||"dawnbreak in the west"|
Friday, August 31, 2012
What harm will come to your soul
I've been taking some time off of online trollery, but I did pick up on this from Samson J. at Auster:
Why, I am not sure, but I believe there is a very good reason why the story of Sodom and Gomorrah occupies such a prominent place in Scripture: it’s not only about the danger of tolerating homosexual behaviour. It’s also a warning about the sorts of people who will hate you if you say that homosexuality is wrong.
Samson brings up two points. First, he asserts that the Sodom story is in "a prominent place"; second, he believes that this is deliberate.
It's been noted a few times that the Sodom story is part of the "hidden book in the Bible": which portions, over the Pentateuch, scholarly convention flags "J". The Sodom story did not actually happen in history - I mean, there were ruined cities on that plain, but there survives no extraBiblical record of why God destroyed them. The J source based its narrative on the more-likely-historical account of the Levite at Gibeah (Judges 19).
To whatever extent we think that the Sodom story is factual; the original author thought it was important. The J author wanted the reader to understand the event now in Genesis as factual, at least as factual as the parallel event in Judges (which nobody serious has ever seen fit to deny - by criterion of embarrassment, I think). And the J author stuck these events in Abraham's day, waaay up in the first half of his book. So now we need to know why he did that.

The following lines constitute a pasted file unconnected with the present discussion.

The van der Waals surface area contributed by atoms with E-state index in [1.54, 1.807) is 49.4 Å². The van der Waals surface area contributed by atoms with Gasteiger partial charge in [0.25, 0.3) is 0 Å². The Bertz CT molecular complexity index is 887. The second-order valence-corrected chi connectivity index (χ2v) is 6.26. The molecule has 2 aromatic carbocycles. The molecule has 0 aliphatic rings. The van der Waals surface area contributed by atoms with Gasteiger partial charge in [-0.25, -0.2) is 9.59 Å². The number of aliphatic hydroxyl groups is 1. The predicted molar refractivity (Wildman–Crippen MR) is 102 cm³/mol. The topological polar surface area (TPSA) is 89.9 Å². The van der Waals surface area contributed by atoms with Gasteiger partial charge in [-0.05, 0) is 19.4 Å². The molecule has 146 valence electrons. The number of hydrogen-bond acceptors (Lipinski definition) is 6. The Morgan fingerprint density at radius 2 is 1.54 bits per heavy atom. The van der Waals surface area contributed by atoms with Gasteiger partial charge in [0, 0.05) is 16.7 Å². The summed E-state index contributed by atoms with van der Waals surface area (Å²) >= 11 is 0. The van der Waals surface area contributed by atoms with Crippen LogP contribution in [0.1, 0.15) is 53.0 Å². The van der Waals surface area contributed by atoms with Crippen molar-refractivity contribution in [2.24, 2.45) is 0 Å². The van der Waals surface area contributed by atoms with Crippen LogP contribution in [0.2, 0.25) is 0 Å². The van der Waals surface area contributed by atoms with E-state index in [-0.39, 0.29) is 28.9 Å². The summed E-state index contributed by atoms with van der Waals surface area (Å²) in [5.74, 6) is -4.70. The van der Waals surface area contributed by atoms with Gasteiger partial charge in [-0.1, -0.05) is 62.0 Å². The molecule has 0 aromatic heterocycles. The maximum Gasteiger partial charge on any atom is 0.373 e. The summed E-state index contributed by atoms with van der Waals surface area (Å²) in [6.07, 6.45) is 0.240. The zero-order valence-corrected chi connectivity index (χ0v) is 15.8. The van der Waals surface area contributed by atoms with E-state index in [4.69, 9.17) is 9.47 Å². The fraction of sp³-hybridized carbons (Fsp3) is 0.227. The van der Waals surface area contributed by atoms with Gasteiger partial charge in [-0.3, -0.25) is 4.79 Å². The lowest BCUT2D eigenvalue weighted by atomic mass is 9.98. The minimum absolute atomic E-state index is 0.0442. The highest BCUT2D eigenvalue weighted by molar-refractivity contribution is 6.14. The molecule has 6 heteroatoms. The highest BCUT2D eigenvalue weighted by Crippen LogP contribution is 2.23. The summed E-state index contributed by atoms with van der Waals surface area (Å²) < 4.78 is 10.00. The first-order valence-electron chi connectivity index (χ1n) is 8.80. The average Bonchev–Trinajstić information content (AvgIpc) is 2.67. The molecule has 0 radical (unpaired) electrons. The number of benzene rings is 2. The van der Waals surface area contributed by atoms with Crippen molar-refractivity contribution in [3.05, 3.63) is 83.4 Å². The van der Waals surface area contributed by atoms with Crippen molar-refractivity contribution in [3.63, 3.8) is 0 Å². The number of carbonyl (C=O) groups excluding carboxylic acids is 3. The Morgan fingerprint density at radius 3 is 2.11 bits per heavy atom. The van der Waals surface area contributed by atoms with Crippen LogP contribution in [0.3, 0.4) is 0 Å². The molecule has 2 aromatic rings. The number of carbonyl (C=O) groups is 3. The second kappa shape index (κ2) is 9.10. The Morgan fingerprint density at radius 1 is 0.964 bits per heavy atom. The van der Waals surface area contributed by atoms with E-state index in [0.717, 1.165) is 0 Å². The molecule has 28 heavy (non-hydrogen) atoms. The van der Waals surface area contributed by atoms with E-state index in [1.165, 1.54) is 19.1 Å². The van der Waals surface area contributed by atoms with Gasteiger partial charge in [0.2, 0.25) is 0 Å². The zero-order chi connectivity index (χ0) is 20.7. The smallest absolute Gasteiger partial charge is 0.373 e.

And for that, we need to know the point of the story. If I recall my Kugel, there have been questions over the centuries about what, exactly, was Sodom's "wickedness and sin" (Gen. 13:13). Were they wicked (with their hospitality)? or, were they sinful (with their bodies)?
If it were just about wickedness, the J author would have just left the story as he'd found it in Gibeah. What made the Sodom story more famous than the Gibeah story - besides its more prominent location - is the sin angle.
I think that, perhaps, the Dead Sea plain did have a reputation for "tolerance" for homosexuality in the early Iron Age, when J was writing. The Salt Sea was and remains famous for its medicinal properties. That means it was southern Syria's bathhouse from the Bronze Age to the rise of Israel. Certain parts of the coast possibly got reputations for being, shall we say, mens' only clubs. And how would they have treated whatever patriarchal Yerushalmi hillbillies came on down to visit and preach?
We don't really know. But we can get a rough idea.
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